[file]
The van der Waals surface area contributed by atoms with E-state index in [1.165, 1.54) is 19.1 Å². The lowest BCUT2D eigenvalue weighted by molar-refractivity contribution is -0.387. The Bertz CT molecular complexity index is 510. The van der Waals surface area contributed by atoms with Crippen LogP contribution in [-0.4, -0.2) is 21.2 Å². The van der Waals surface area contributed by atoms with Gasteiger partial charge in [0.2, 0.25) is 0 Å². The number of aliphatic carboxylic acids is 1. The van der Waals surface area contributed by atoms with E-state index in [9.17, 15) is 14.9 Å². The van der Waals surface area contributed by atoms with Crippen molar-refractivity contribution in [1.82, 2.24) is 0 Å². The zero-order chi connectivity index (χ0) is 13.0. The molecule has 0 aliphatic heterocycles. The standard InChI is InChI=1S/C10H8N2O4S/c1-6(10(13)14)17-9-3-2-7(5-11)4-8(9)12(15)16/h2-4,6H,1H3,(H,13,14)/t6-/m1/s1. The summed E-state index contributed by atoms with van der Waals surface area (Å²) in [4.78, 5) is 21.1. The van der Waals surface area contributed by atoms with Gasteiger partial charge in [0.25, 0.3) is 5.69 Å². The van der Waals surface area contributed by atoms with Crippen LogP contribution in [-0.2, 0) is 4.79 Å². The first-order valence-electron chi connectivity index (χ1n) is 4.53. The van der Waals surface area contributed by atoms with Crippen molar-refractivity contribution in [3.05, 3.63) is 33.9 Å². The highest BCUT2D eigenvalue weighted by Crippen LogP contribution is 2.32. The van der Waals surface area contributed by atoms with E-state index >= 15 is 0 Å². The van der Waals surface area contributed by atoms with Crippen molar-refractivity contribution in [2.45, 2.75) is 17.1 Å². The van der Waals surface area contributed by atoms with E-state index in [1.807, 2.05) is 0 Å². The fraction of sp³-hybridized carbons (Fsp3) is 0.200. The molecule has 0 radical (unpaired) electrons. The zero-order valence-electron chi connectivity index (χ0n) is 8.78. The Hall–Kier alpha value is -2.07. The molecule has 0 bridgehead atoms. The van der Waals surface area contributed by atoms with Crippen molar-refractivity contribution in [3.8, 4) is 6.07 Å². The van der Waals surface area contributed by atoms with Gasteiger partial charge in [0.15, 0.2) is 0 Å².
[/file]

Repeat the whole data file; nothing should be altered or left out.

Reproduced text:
The van der Waals surface area contributed by atoms with E-state index in [1.165, 1.54) is 19.1 Å². The lowest BCUT2D eigenvalue weighted by molar-refractivity contribution is -0.387. The Bertz CT molecular complexity index is 510. The van der Waals surface area contributed by atoms with Crippen LogP contribution in [-0.4, -0.2) is 21.2 Å². The van der Waals surface area contributed by atoms with Gasteiger partial charge in [0.2, 0.25) is 0 Å². The number of aliphatic carboxylic acids is 1. The van der Waals surface area contributed by atoms with E-state index in [9.17, 15) is 14.9 Å². The van der Waals surface area contributed by atoms with Crippen molar-refractivity contribution in [1.82, 2.24) is 0 Å². The zero-order chi connectivity index (χ0) is 13.0. The molecule has 0 aliphatic heterocycles. The standard InChI is InChI=1S/C10H8N2O4S/c1-6(10(13)14)17-9-3-2-7(5-11)4-8(9)12(15)16/h2-4,6H,1H3,(H,13,14)/t6-/m1/s1. The summed E-state index contributed by atoms with van der Waals surface area (Å²) in [4.78, 5) is 21.1. The van der Waals surface area contributed by atoms with Gasteiger partial charge in [0.25, 0.3) is 5.69 Å². The van der Waals surface area contributed by atoms with Crippen LogP contribution in [-0.2, 0) is 4.79 Å². The first-order valence-electron chi connectivity index (χ1n) is 4.53. The van der Waals surface area contributed by atoms with Crippen molar-refractivity contribution in [3.05, 3.63) is 33.9 Å². The highest BCUT2D eigenvalue weighted by Crippen LogP contribution is 2.32. The van der Waals surface area contributed by atoms with E-state index >= 15 is 0 Å². The van der Waals surface area contributed by atoms with Crippen molar-refractivity contribution in [2.45, 2.75) is 17.1 Å². The van der Waals surface area contributed by atoms with E-state index in [1.807, 2.05) is 0 Å². The fraction of sp³-hybridized carbons (Fsp3) is 0.200. The molecule has 0 radical (unpaired) electrons. The zero-order valence-electron chi connectivity index (χ0n) is 8.78. The Hall–Kier alpha value is -2.07. The molecule has 0 bridgehead atoms. The van der Waals surface area contributed by atoms with Crippen molar-refractivity contribution in [3.8, 4) is 6.07 Å². The van der Waals surface area contributed by atoms with Gasteiger partial charge in [0.15, 0.2) is 0 Å².